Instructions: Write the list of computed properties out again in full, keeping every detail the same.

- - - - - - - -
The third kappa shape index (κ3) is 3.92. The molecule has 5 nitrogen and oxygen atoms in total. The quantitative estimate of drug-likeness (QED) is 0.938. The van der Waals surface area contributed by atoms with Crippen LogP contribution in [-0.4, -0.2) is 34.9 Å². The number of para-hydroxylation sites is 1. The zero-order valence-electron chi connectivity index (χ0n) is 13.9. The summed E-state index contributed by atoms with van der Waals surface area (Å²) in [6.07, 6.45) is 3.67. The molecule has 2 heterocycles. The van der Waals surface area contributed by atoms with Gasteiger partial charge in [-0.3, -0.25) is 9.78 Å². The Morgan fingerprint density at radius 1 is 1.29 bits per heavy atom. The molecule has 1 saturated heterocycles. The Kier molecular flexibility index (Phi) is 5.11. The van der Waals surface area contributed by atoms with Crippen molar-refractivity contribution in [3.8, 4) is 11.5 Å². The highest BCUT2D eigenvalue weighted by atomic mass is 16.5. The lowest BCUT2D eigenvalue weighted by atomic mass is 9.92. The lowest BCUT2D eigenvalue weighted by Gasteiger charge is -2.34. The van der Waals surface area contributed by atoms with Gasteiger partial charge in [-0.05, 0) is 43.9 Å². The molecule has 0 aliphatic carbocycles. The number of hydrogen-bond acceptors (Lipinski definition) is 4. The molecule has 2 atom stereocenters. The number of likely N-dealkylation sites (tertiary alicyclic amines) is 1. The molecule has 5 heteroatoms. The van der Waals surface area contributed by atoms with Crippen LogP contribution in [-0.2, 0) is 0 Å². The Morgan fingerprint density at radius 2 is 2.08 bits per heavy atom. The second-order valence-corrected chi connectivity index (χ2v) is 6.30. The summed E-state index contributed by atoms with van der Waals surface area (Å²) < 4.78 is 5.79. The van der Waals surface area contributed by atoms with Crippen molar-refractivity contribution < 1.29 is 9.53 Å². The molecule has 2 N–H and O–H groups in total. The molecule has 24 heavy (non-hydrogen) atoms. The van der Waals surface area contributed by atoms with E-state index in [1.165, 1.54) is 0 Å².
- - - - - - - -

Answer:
The third kappa shape index (κ3) is 3.92. The molecule has 5 nitrogen and oxygen atoms in total. The quantitative estimate of drug-likeness (QED) is 0.938. The van der Waals surface area contributed by atoms with Crippen LogP contribution in [-0.4, -0.2) is 34.9 Å². The number of para-hydroxylation sites is 1. The zero-order valence-electron chi connectivity index (χ0n) is 13.9. The summed E-state index contributed by atoms with van der Waals surface area (Å²) in [6.07, 6.45) is 3.67. The molecule has 2 heterocycles. The van der Waals surface area contributed by atoms with Gasteiger partial charge in [-0.3, -0.25) is 9.78 Å². The Morgan fingerprint density at radius 1 is 1.29 bits per heavy atom. The molecule has 1 saturated heterocycles. The Kier molecular flexibility index (Phi) is 5.11. The van der Waals surface area contributed by atoms with Crippen molar-refractivity contribution in [3.8, 4) is 11.5 Å². The highest BCUT2D eigenvalue weighted by atomic mass is 16.5. The lowest BCUT2D eigenvalue weighted by atomic mass is 9.92. The lowest BCUT2D eigenvalue weighted by Gasteiger charge is -2.34. The van der Waals surface area contributed by atoms with Gasteiger partial charge in [-0.05, 0) is 43.9 Å². The molecule has 0 aliphatic carbocycles. The number of hydrogen-bond acceptors (Lipinski definition) is 4. The molecule has 2 atom stereocenters. The number of likely N-dealkylation sites (tertiary alicyclic amines) is 1. The molecule has 5 heteroatoms. The van der Waals surface area contributed by atoms with Crippen LogP contribution in [-0.2, 0) is 0 Å². The Morgan fingerprint density at radius 2 is 2.08 bits per heavy atom. The second-order valence-corrected chi connectivity index (χ2v) is 6.30. The summed E-state index contributed by atoms with van der Waals surface area (Å²) < 4.78 is 5.79. The van der Waals surface area contributed by atoms with Crippen molar-refractivity contribution < 1.29 is 9.53 Å². The molecule has 2 N–H and O–H groups in total. The molecule has 24 heavy (non-hydrogen) atoms. The van der Waals surface area contributed by atoms with E-state index in [1.165, 1.54) is 0 Å².